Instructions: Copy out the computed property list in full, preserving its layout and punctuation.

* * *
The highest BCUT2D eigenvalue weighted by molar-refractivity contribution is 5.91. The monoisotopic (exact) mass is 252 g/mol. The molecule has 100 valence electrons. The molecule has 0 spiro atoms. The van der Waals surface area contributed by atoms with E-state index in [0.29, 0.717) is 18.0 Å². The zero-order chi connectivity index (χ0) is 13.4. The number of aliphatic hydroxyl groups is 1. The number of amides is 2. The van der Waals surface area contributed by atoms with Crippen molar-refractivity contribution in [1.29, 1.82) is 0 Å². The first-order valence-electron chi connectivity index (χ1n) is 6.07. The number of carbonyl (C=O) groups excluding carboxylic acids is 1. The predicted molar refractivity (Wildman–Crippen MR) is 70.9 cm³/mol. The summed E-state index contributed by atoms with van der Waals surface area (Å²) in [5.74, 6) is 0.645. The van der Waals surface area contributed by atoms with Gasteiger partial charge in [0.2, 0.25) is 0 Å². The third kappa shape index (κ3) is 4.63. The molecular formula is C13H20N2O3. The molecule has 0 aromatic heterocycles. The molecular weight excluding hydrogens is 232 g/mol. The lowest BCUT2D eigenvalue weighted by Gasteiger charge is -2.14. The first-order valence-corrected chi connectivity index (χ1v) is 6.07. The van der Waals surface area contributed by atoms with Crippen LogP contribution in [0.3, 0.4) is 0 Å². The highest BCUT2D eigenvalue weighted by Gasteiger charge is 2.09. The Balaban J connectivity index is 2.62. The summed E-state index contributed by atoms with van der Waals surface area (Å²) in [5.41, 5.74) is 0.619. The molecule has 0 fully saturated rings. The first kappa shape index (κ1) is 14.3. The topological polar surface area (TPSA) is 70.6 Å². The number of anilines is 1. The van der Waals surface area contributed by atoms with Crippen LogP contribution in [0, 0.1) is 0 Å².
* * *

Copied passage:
The highest BCUT2D eigenvalue weighted by molar-refractivity contribution is 5.91. The monoisotopic (exact) mass is 252 g/mol. The molecule has 100 valence electrons. The molecule has 0 spiro atoms. The van der Waals surface area contributed by atoms with E-state index in [0.29, 0.717) is 18.0 Å². The zero-order chi connectivity index (χ0) is 13.4. The number of aliphatic hydroxyl groups is 1. The number of amides is 2. The van der Waals surface area contributed by atoms with Crippen molar-refractivity contribution in [1.29, 1.82) is 0 Å². The first-order valence-electron chi connectivity index (χ1n) is 6.07. The number of carbonyl (C=O) groups excluding carboxylic acids is 1. The predicted molar refractivity (Wildman–Crippen MR) is 70.9 cm³/mol. The summed E-state index contributed by atoms with van der Waals surface area (Å²) in [5.74, 6) is 0.645. The van der Waals surface area contributed by atoms with Gasteiger partial charge in [0.2, 0.25) is 0 Å². The third kappa shape index (κ3) is 4.63. The molecular formula is C13H20N2O3. The molecule has 0 aromatic heterocycles. The molecular weight excluding hydrogens is 232 g/mol. The lowest BCUT2D eigenvalue weighted by Gasteiger charge is -2.14. The first-order valence-corrected chi connectivity index (χ1v) is 6.07. The van der Waals surface area contributed by atoms with Crippen LogP contribution in [0.3, 0.4) is 0 Å². The highest BCUT2D eigenvalue weighted by Gasteiger charge is 2.09. The Balaban J connectivity index is 2.62. The summed E-state index contributed by atoms with van der Waals surface area (Å²) in [5.41, 5.74) is 0.619. The molecule has 0 fully saturated rings. The first kappa shape index (κ1) is 14.3. The topological polar surface area (TPSA) is 70.6 Å². The number of anilines is 1. The van der Waals surface area contributed by atoms with Crippen LogP contribution in [0, 0.1) is 0 Å².